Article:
With a hot labor market, growing economy ripe with opportunity, wonderful weather and beautiful scenery, who wouldn’t want to go a Brazilian University to round off their education?
How about if we tell you that there are no tuition fees in Brazil’s top universities – because they are public universities? Great examples are the Universidade de São Paulo, the Universidade Estadual de Campinas, and the Universidade Federal do Rio De Janeiro, all public, tuition-free institutions that are in the Top 4 of 2014 QS University Rankings in all of Latin America.
What you need to know about applying to a Brazilian University
#1 – Career decision is an early one
Contrary to what happens in most US colleges, you don’t freely pick courses and figure out later which major you want to work towards as you go along. You have to pick the job you want to pursue (lawyer, economist, physician, engineer, teacher, etc.) before you even apply, and the courses that you will need to take (and when you need to take them) will be mostly determined by the University.
#2 – There are 3 main types of undergraduate degrees in Brazil
Bacharelado – takes between 4 and 6 years to complete, and allows you to become a professional in a specific area – medical doctor, lawyer, engineer, economist, etc.
Licenciatura – takes between 3 and 4 years to complete and allows you to become a school teacher in a certain subject (Math, English, Biology, etc.)
Tecnológico – takes between 2 and 3 years to complete. It is obtained more quickly because it’s designed to provide very specialized knowledge in a certain trade (e.g. Agriculture, Tourism Management, etc.)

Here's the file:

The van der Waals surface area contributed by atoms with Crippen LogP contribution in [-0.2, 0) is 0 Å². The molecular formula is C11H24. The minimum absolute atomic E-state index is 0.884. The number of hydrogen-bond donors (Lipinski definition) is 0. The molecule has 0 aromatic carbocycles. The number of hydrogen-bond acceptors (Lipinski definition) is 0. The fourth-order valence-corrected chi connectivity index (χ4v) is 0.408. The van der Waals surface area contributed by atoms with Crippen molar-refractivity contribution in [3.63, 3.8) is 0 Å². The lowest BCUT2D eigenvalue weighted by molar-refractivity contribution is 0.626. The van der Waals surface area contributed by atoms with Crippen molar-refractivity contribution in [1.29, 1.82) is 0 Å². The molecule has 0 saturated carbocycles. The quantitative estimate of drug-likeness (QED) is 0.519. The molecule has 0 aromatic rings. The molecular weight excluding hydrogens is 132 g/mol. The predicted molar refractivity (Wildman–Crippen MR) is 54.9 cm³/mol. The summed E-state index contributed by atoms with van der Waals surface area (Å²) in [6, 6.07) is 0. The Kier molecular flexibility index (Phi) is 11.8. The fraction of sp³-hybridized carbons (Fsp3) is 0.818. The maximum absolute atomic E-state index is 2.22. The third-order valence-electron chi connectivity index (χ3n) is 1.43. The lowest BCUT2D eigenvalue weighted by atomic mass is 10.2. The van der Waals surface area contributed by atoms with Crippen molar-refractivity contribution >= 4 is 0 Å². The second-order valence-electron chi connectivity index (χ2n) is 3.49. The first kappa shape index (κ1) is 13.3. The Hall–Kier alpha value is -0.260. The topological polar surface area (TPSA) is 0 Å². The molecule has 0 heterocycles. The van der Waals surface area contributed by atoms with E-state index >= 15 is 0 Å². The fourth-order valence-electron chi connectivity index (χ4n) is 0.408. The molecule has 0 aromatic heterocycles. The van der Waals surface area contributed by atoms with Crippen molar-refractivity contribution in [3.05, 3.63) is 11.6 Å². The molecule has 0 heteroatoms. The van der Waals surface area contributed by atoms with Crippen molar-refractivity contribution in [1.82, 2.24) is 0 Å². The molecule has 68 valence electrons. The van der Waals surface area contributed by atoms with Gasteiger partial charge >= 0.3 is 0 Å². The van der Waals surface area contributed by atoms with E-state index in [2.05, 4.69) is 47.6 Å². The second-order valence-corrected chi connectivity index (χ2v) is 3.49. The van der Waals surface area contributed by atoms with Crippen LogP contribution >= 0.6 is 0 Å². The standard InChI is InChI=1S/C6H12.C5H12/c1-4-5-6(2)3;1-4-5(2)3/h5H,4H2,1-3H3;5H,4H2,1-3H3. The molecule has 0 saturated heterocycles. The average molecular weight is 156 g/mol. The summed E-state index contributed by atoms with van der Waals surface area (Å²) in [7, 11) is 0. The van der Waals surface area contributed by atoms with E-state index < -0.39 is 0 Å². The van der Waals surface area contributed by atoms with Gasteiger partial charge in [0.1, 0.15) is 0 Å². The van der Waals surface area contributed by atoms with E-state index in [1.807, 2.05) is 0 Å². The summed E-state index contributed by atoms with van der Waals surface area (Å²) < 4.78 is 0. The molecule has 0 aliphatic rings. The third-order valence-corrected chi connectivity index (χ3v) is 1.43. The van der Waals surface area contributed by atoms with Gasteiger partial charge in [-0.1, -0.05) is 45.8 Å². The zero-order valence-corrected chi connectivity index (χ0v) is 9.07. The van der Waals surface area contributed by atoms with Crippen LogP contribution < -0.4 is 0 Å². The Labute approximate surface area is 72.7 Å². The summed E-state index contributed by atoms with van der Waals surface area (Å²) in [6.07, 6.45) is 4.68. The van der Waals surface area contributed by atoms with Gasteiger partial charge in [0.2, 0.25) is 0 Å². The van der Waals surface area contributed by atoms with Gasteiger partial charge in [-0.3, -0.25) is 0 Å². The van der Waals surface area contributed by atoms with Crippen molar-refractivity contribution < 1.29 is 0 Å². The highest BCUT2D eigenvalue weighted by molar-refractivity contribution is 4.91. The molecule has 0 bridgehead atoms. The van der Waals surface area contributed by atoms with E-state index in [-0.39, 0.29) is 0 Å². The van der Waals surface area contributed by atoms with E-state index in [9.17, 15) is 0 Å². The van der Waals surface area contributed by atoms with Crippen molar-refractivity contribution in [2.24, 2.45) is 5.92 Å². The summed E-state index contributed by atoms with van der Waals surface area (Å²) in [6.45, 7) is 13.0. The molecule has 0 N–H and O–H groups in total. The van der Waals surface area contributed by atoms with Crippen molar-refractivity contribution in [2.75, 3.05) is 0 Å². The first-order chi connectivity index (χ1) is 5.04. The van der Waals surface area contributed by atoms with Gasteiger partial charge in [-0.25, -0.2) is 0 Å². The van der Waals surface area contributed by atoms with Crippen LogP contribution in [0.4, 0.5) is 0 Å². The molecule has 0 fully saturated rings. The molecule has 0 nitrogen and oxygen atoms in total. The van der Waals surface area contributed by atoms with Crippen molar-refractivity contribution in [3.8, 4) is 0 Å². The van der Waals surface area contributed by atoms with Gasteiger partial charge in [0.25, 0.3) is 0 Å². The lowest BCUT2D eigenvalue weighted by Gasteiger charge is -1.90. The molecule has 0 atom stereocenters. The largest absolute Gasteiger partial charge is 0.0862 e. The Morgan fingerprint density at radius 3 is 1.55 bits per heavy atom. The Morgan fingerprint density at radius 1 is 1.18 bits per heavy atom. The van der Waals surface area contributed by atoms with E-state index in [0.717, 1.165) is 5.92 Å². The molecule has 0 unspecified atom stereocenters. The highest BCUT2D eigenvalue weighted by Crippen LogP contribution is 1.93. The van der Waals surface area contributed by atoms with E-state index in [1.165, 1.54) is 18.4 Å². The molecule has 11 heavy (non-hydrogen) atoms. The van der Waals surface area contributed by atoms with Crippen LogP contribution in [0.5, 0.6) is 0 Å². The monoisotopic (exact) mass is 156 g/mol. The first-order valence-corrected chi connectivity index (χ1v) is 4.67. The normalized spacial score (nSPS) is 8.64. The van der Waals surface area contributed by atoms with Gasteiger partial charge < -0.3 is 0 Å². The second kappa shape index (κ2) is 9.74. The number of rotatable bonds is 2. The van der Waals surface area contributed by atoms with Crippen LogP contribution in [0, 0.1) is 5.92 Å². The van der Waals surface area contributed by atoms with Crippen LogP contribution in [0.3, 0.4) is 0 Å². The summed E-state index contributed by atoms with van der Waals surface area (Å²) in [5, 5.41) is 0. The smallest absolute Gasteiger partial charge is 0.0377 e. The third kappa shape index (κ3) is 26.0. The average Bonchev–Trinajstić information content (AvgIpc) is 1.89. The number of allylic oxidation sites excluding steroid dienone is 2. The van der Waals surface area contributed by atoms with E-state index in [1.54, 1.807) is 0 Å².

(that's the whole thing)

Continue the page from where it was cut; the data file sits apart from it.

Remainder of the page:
#3 – There is a myriad of grading systems and no unified academic credit system in Brazil
Contrary to what happens in the US, each University has their own grading system (that can vary from a % system, to a 0 to 10, to a A to E system). You can’t accumulate credits for each course you take that you can transfer to other Universities.
Having said that – transfers are possible, but the process is not straightforward or objective.
#4 – Candidates must take a public open examination called the Vestibular
This exam is somewhat comparable to the SAT or ACT tests, although there are important diferences, covered in the Wikipedia article. As with the US, Universities have a limited number of places available. The fundamental difference in the selection process however, is that your Vestibular grade used to be the only factor taken into consideration for your entrance into a specific University.
However, recently, some universities in Brazil began accepting students according to their high school performance and as a result the Ministry of Education designed a new entrance examination known as ENEM (“Exame Nacional do Ensino Médio”). ENEM has now been adopted by most public universities. In the future, both ENEM and the Vestibular will co-exist.
#5 – Brazilian universities may require foreigners to pass the Celpe-Bras proficiency test
The CELPE-Bras (CELPE stands for “Certificado de Proficiência em Língua Portuguesa para Estrangeiros” — i.e. Certificate of Proficiency in Portuguese for Foreigners) is the single certificate of proficiency in Brazilian Portuguese as a second language that is officially recognized by the Brazilian Ministry of Education (MEC). The Celpe-Bras exam can be taken either in Brazil or in many other countries, including the United States, Colombia, Germany, Chile, and Japan, with the support of the Brazilian Ministry of International Relations (MRE). The exams take place twice per year — in April and October. Registration may be done over the Internet in February, March, August, or September.
If you interested in studying in Brazil, read more about our Celpe-Bras preparation classes!
*by Afonso Infante. Afonso Infante has been a professional writer for 22 years, certified by Pragmatic Marketing Foundations. He was born in Lisbon (Portugal), raised in Rio de Janeiro (Brazil), and has lived in the US for the past 12 years.